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L.A. County Under Fire on Two Fronts to Clean Up Jails

Los Angeles County officials have two months to move about 300 youths out of two troubled juvenile halls after state regulators ordered the unprecedented action based on a finding that they are "unsuitable" and do not comply with state regulations, the Los Angeles Times reports. The unanimous decision by the Board of State and Community Corrections leaves the county scrambling to vacate Barry J. Nidorf Juvenile Hall in Sylmar and Central Juvenile Hall in Boyle Heights by mid-July. The Probation Department said it plans to move the entire population into Los Padrinos Juvenile Hall in Downey, which was closed in 2019 amid a reduced population and allegations of abuse by staff. The order to move detainees comes after the state granted a series of deadline extensions to the county since first deeming the halls unsuitable in 2021. Conditions within the facilities have worsened as violent incidents and overdoses have risen. An acute staffing crisis has meant not enough officers working to let youths out of their rooms, much less outside into fresh air. Those same limitations have led to cancellation of family visits, limited or nonexistent schooling or even stalled access to therapy — all issues that advocates, staff and juveniles in custody have said lead to additional fights and deteriorating mental health conditions for detainees.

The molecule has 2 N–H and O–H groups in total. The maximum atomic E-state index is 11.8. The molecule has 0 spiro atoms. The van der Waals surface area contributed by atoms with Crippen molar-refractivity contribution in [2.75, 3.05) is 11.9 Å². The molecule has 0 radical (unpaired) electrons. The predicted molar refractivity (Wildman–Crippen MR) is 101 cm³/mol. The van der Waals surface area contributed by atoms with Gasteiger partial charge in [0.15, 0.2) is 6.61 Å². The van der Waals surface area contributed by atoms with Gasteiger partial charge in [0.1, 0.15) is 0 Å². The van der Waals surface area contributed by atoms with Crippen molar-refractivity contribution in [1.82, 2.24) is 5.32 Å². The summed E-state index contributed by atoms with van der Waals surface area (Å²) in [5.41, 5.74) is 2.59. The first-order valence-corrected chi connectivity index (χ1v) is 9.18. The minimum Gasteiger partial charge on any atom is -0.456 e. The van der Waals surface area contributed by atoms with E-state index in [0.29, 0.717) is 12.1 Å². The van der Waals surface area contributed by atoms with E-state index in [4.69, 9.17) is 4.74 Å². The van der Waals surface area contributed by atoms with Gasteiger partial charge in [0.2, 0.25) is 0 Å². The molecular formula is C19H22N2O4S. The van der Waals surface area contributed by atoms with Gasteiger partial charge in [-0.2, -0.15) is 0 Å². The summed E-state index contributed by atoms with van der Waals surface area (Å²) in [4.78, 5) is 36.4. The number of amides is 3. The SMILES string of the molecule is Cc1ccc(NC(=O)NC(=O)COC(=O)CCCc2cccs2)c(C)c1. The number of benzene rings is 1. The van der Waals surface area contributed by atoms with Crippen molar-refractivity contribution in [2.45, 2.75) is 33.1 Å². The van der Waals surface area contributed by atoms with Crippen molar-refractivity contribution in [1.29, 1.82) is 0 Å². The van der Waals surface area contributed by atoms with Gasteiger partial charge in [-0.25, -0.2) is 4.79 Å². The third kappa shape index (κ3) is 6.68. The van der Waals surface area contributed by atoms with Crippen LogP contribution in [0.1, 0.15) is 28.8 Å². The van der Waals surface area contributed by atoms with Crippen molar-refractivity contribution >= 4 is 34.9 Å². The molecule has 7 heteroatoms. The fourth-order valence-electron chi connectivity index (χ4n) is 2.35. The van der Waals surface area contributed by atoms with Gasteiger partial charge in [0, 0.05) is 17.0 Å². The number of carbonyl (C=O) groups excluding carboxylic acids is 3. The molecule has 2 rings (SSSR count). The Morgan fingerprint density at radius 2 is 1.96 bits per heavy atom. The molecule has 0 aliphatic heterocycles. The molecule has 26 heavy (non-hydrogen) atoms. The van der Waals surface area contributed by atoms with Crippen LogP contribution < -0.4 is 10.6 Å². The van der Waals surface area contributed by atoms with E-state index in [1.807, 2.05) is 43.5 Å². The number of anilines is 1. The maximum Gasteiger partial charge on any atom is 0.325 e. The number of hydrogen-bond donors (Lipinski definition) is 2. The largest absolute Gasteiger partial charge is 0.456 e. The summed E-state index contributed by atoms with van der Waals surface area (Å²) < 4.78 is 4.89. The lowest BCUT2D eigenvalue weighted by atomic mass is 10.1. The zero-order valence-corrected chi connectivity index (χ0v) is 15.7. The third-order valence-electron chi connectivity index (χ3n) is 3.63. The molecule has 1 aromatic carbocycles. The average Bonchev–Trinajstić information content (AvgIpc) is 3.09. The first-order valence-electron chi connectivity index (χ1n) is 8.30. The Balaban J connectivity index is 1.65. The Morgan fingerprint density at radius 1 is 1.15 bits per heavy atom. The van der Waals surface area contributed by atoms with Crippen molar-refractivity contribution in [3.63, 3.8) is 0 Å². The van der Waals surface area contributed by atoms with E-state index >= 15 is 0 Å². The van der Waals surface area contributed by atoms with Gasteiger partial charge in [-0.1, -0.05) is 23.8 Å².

The juvenile halls are not L.A. County's only jail headache. County Jail healthcare workers protested outside the Men's Central Jail on Wednesday, declaring it overcrowded and understaffed, KCAL News reports. "We know that people who are here deserve humane conditions. They deserve healthcare, mental healthcare and they deserve to be safe when they are here," said Katrina Thompson, a registered nurse. The county jail healthcare union, SEIU 721, says the workforce is stretched thin with one in three positions vacant. They say the staff is overextended as they care for the overall jail population that routinely exceeds capacity on any given day by at least 20%. The protesters issued a public invitation to U.S. District Judge Dean Pregerson, who previously toured the jail and has threatened to hold the county in contempt for not acting quickly enough to improve conditions, to return for "a real jail tour" hosted by the healthcare workers. In an April hearing, after a county lawyer suggested the county would "roll out the red carpet" to show the judge firsthand the improvements that had been made, Pregerson responded: “I don’t want the red carpet, and when I saw it initially, it was horrible.”


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